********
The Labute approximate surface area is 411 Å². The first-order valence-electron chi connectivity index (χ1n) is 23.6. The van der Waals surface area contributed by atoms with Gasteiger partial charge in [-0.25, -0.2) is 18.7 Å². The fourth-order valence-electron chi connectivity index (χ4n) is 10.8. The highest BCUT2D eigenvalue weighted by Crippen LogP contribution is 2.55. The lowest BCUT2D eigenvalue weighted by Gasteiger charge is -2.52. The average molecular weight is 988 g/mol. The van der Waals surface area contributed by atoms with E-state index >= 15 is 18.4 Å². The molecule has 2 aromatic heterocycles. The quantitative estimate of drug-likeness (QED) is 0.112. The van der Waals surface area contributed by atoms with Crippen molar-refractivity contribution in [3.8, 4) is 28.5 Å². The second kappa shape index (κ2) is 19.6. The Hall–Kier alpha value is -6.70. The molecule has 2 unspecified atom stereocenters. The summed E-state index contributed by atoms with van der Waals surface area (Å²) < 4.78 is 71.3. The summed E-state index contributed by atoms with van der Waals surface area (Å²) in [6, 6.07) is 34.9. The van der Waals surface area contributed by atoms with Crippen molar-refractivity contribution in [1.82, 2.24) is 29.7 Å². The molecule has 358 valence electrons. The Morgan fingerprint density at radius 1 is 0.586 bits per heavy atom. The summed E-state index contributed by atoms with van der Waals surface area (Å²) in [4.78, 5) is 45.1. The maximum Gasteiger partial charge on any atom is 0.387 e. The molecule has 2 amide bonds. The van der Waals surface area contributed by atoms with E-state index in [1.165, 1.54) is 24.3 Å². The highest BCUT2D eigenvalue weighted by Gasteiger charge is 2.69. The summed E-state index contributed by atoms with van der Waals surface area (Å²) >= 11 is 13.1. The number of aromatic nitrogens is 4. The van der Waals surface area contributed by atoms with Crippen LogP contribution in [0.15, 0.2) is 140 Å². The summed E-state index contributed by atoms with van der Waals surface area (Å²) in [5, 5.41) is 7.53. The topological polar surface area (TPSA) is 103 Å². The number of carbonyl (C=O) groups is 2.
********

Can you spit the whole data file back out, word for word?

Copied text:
The Labute approximate surface area is 411 Å². The first-order valence-electron chi connectivity index (χ1n) is 23.6. The van der Waals surface area contributed by atoms with Gasteiger partial charge in [-0.25, -0.2) is 18.7 Å². The fourth-order valence-electron chi connectivity index (χ4n) is 10.8. The highest BCUT2D eigenvalue weighted by Crippen LogP contribution is 2.55. The lowest BCUT2D eigenvalue weighted by Gasteiger charge is -2.52. The average molecular weight is 988 g/mol. The van der Waals surface area contributed by atoms with E-state index >= 15 is 18.4 Å². The molecule has 2 aromatic heterocycles. The quantitative estimate of drug-likeness (QED) is 0.112. The van der Waals surface area contributed by atoms with Crippen molar-refractivity contribution in [3.8, 4) is 28.5 Å². The second kappa shape index (κ2) is 19.6. The Hall–Kier alpha value is -6.70. The molecule has 2 unspecified atom stereocenters. The summed E-state index contributed by atoms with van der Waals surface area (Å²) < 4.78 is 71.3. The summed E-state index contributed by atoms with van der Waals surface area (Å²) in [6, 6.07) is 34.9. The van der Waals surface area contributed by atoms with Crippen molar-refractivity contribution in [1.82, 2.24) is 29.7 Å². The molecule has 358 valence electrons. The Morgan fingerprint density at radius 1 is 0.586 bits per heavy atom. The summed E-state index contributed by atoms with van der Waals surface area (Å²) in [4.78, 5) is 45.1. The maximum Gasteiger partial charge on any atom is 0.387 e. The molecule has 2 amide bonds. The van der Waals surface area contributed by atoms with E-state index in [1.165, 1.54) is 24.3 Å². The highest BCUT2D eigenvalue weighted by Gasteiger charge is 2.69. The summed E-state index contributed by atoms with van der Waals surface area (Å²) >= 11 is 13.1. The number of aromatic nitrogens is 4. The van der Waals surface area contributed by atoms with Crippen LogP contribution in [0.15, 0.2) is 140 Å². The summed E-state index contributed by atoms with van der Waals surface area (Å²) in [5, 5.41) is 7.53. The topological polar surface area (TPSA) is 103 Å². The number of carbonyl (C=O) groups is 2.